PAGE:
When Italian coffee machine manufacturer Faema recruited Eddy Merckx in 1968, part of the deal was to provide the cash not only to pay Merckx but to let him build the best team he could. That agreement was preserved when Molteni took over sponsoring Merckx’s team in 1971.
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Merckx and his personal manager Jean Van Buggenhout enlisted the best talent possible, but with one proviso — anyone joining the team wasn’t just riding for anybody, but Eddy Merckx.
The pay was good, but you could forget personal glory. The deal appealed to some, but not everybody he approached, thankfully.
Once the team was assembled there was a pretty tough regime implemented. Training started with a bang on January 1 each year, and riders were expected to stay fit through to the end of the previous year. They had to cope with what Merckx had in store for them.
Every Monday, Wednesday and Friday the team met at his house just outside Brussels for a ride. Most of the team were Belgians, so they were expected to turn up. And the ride plan was simple and unwavering.
For almost the whole of January, the team rode 200 kilometres together. They rode side by side, swapping riders at the front. And they rode whatever the weather threw at them. Rain, hail or sleet, it didn’t matter.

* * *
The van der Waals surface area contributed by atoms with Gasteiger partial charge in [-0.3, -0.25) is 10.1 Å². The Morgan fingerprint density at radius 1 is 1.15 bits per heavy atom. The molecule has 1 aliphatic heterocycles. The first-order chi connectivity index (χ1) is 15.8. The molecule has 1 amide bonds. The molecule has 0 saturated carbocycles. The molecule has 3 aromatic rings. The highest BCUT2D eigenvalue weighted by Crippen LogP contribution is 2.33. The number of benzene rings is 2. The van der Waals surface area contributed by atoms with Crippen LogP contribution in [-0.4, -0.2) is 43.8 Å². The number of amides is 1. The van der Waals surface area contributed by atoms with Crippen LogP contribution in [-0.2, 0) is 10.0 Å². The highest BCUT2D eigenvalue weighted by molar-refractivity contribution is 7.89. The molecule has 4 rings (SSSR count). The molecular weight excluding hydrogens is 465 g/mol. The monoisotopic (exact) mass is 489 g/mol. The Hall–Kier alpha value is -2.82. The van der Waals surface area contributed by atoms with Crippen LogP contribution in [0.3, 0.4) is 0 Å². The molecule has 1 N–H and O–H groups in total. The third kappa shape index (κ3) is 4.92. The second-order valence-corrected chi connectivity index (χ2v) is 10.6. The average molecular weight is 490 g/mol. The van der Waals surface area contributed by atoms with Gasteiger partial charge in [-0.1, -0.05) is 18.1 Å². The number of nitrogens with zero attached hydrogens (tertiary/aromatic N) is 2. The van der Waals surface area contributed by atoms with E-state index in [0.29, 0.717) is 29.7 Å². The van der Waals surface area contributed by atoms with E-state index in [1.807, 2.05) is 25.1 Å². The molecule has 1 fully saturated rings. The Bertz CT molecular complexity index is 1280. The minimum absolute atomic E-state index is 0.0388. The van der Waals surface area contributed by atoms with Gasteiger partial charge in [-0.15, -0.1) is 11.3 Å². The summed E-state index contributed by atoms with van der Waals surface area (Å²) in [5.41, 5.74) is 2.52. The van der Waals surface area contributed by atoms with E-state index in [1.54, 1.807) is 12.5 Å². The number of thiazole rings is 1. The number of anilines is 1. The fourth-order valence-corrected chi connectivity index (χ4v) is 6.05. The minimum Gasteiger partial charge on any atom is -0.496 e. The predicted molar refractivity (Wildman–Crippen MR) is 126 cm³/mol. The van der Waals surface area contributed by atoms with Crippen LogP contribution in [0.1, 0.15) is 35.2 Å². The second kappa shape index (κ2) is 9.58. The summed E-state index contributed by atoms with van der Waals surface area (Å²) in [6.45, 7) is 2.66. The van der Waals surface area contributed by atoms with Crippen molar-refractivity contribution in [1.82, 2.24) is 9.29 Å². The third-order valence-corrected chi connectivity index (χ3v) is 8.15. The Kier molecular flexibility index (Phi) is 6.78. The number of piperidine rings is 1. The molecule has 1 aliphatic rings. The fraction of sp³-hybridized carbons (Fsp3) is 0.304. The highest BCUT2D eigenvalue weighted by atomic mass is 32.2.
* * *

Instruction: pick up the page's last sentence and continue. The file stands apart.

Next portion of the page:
They rode from Brussels to the East Flanders hills, the Flemish Ardennes, did a big loop of the Tour of Flanders climbs, then rode back to Brussels again.
“I used to see them,” said former British rider Barry Hoban. “I’d be out training, but the Flemish Ardennes are a lot nearer to where I lived in Ghent than they are to Brussels. I’d be on my way home and I’d shout, ‘Enjoy your 200 kilometres, lads,’ taking the mickey a bit, but the training worked.
“Merckx always had riders around him towards the end of a Classic. He always had team-mates who could set the pace and close gaps, setting things up ready for him to attack.”
The training group would have a team car following them, with bike spares, extra clothing, food and drinks because there were never any stops.
The car didn’t pick up stragglers though. Anybody who dropped behind had to make their own way back, then explain to the boss why they were late. And if it rained or if sleet fell, Merckx would just tell the group it would probably do the same in the Tour of Flanders, so they’d better get used to it.
Once back at Merckx’s place the riders showered and ate — usually the universal pro recovery food of Seventies Belgians, hot minestrone soup — then the group dispersed. And in the days they were at home, they were expected to do their own training.
It was a tough regime but when the season started in February, Merckx and his men were always ready. He was never less than competitive in his favourite first races; the Trofeo Laigueglia, Monaco GP and the Tour of Sardinia, often winning them.
Then Merckx would roar into the Classics. Winning Milan-San Remo seven times was no accident — it was based on those Monday, Wednesday and Friday sessions.
Illustration by Simon Scarsbrook